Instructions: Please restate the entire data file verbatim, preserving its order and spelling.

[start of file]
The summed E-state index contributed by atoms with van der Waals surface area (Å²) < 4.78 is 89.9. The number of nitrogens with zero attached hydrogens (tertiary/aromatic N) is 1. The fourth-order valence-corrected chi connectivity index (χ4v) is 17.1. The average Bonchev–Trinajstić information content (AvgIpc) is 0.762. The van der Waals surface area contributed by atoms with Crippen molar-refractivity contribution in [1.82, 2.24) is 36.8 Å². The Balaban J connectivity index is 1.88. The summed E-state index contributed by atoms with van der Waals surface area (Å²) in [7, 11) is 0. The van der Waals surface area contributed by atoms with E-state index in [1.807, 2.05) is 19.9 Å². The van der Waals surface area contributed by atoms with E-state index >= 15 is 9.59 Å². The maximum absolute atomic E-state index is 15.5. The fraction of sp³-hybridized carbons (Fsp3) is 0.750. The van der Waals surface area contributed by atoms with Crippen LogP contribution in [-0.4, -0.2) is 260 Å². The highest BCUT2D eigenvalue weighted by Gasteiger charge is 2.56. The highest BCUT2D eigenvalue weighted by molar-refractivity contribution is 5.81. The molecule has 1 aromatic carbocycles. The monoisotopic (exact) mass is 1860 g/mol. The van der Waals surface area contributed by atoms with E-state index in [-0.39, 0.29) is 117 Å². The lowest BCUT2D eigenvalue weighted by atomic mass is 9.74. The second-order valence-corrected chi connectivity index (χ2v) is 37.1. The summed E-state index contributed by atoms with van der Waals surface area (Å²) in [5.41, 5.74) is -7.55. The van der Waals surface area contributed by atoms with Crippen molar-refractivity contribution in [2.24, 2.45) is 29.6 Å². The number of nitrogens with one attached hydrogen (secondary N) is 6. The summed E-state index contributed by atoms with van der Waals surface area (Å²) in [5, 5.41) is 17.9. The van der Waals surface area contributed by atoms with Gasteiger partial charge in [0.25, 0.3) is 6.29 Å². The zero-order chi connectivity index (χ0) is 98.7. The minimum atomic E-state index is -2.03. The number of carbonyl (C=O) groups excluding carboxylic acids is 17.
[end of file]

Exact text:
The summed E-state index contributed by atoms with van der Waals surface area (Å²) < 4.78 is 89.9. The number of nitrogens with zero attached hydrogens (tertiary/aromatic N) is 1. The fourth-order valence-corrected chi connectivity index (χ4v) is 17.1. The average Bonchev–Trinajstić information content (AvgIpc) is 0.762. The van der Waals surface area contributed by atoms with Crippen molar-refractivity contribution in [1.82, 2.24) is 36.8 Å². The Balaban J connectivity index is 1.88. The summed E-state index contributed by atoms with van der Waals surface area (Å²) in [7, 11) is 0. The van der Waals surface area contributed by atoms with E-state index in [1.807, 2.05) is 19.9 Å². The van der Waals surface area contributed by atoms with E-state index >= 15 is 9.59 Å². The maximum absolute atomic E-state index is 15.5. The fraction of sp³-hybridized carbons (Fsp3) is 0.750. The van der Waals surface area contributed by atoms with Crippen LogP contribution in [-0.4, -0.2) is 260 Å². The highest BCUT2D eigenvalue weighted by Gasteiger charge is 2.56. The highest BCUT2D eigenvalue weighted by molar-refractivity contribution is 5.81. The molecule has 1 aromatic carbocycles. The monoisotopic (exact) mass is 1860 g/mol. The van der Waals surface area contributed by atoms with E-state index in [-0.39, 0.29) is 117 Å². The lowest BCUT2D eigenvalue weighted by atomic mass is 9.74. The second-order valence-corrected chi connectivity index (χ2v) is 37.1. The summed E-state index contributed by atoms with van der Waals surface area (Å²) in [5.41, 5.74) is -7.55. The van der Waals surface area contributed by atoms with Crippen molar-refractivity contribution in [2.24, 2.45) is 29.6 Å². The number of nitrogens with one attached hydrogen (secondary N) is 6. The summed E-state index contributed by atoms with van der Waals surface area (Å²) in [5, 5.41) is 17.9. The van der Waals surface area contributed by atoms with Gasteiger partial charge in [0.25, 0.3) is 6.29 Å². The zero-order chi connectivity index (χ0) is 98.7. The minimum atomic E-state index is -2.03. The number of carbonyl (C=O) groups excluding carboxylic acids is 17.